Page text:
It’s sometimes better to trust your instinct even when logic tells you otherwise.
The scenario – you’re looking to get a website developed. You’ve approached three website developers and got three quotes on the table. They’re all offering what you think you need but they all have different costs. So do you go for the cheapest? If you do, are you going to receive a worse service from the developer than if you went for the most expensive? It’s a dilema.
When you’re faced with a decision like this and can’t decide what to do – which web design proposal to accept for example or whether to invest in a particular marketing campaign – it’s sometimes better to trust your instinct even when logic tells you otherwise.
This was brought home to me, quite poignantly, many years ago on return from a business trip.
I was working as a Software Development Manager for the Digital Equipment Corporation. and had been to visit a customer in Wolfsburg, about 50 miles East of Hanover in, the then, West Germany (no prizes for guess the customer’s name).
There were three of us; Jon our Documentation Manager, Steve our Marketing Manager who was based in New England, and me. Steve had spent the week visiting us at our base in Reading, England and was due to fly on to Frankfurt that evening, spend the night there, and then fly home to Boston via New York City the following day.
We arrived at the airport in Hanover for our return flight earlier than expected and checked in. The check in agent looked at Steve’s ticket for the through journey to Boston and told him that there was a flight just about to leave Hanover for Frankfurt which would arrive there just in time to catch a flight to New York that evening. This would effectively save him a day. Although the timing was tight, the agent suggested that it would be doable.
Despite the fact that logic told him to go for it, Steve still wasn’t sure what to do. So much so that he turn to Jon and me and asked what we would do. Again logic said that we should have told him to go for it. But we didn’t and so Steve declined the offer of the earlier flight and eventually flew back the following morning as originally planned.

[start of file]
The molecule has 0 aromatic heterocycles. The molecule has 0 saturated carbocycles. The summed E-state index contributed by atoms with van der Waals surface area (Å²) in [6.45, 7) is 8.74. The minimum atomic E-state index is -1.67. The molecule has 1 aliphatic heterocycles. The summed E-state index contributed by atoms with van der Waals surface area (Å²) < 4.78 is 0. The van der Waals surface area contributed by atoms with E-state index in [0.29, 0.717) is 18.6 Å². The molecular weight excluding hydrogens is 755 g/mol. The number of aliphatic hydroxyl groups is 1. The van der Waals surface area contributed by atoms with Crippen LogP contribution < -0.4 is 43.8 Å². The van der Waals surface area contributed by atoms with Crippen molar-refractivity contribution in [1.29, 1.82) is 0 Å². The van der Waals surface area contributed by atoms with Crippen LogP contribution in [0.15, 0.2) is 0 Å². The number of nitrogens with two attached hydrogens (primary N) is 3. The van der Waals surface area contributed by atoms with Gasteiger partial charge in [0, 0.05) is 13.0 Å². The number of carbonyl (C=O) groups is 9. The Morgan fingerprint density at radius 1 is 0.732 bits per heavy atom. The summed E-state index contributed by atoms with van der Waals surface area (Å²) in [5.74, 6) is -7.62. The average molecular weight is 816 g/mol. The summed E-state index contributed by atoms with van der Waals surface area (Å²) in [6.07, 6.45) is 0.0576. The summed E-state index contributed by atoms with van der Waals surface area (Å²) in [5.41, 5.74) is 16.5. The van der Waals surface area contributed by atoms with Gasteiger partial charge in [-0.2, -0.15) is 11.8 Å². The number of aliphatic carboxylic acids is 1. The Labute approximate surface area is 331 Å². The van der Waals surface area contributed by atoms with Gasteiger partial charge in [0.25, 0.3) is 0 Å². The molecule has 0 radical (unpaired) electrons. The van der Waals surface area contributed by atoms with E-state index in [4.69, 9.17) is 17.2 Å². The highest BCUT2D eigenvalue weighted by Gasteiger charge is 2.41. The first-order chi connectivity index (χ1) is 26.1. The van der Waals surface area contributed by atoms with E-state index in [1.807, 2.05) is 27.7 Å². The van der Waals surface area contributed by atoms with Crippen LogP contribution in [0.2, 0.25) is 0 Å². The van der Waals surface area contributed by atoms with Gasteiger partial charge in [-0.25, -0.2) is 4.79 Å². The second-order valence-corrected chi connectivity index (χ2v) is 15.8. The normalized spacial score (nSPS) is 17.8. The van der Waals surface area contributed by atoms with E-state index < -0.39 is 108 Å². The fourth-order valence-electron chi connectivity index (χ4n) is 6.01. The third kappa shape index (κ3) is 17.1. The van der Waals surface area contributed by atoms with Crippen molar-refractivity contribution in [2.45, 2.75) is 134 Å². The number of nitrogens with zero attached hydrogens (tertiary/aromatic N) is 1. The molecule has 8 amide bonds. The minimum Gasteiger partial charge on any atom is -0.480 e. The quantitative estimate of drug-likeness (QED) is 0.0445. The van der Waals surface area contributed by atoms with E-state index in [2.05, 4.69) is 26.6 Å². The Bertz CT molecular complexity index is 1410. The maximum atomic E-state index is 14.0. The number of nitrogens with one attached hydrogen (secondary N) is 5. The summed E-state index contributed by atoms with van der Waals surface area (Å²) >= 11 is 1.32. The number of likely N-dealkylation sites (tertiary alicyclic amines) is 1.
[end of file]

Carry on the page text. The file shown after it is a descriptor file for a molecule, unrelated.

Two day’s later, I had a call from Steve after his journey home. “That was close” he said. At first I didn’t catch on. Then the penny dropped. The date that we had travelled from Hanover was 21st December 1988. Had Steve decided to take that earlier flight and fly back to Boston via New York, he would have taken flight Pan Am 103a which, after picking up passengers in London, became flight Pan Am 103, the flight that ended its journey so abruptly and tragically over Lockerbie, Scotland.
I don’t know what it was that made us all decide that Steve shouldn’t take the flight that evening, even though logic told us that he should and that he had nothing to lose. But of course, as it turned out, he would have had a lot to lose.
That incident taught me a lot about instinct because that’s what must have kicked in for us all at Hanover. I don’t claim to be physic or have a crystal ball; I’m actually quite a logical person. But that evening something – instinct, 6th sense – seemed to have overridden the logic. Bizarrely, there are a number of people, some quite high profile, who failed to make that flight like Steve.
So next time you’re faced with a decision, even a business decision, perhaps you should let go and let your instincts take over.
I’d be fascinated to hear about any similar experiences you’ve had. Use the form at the end of this post to leave feedback.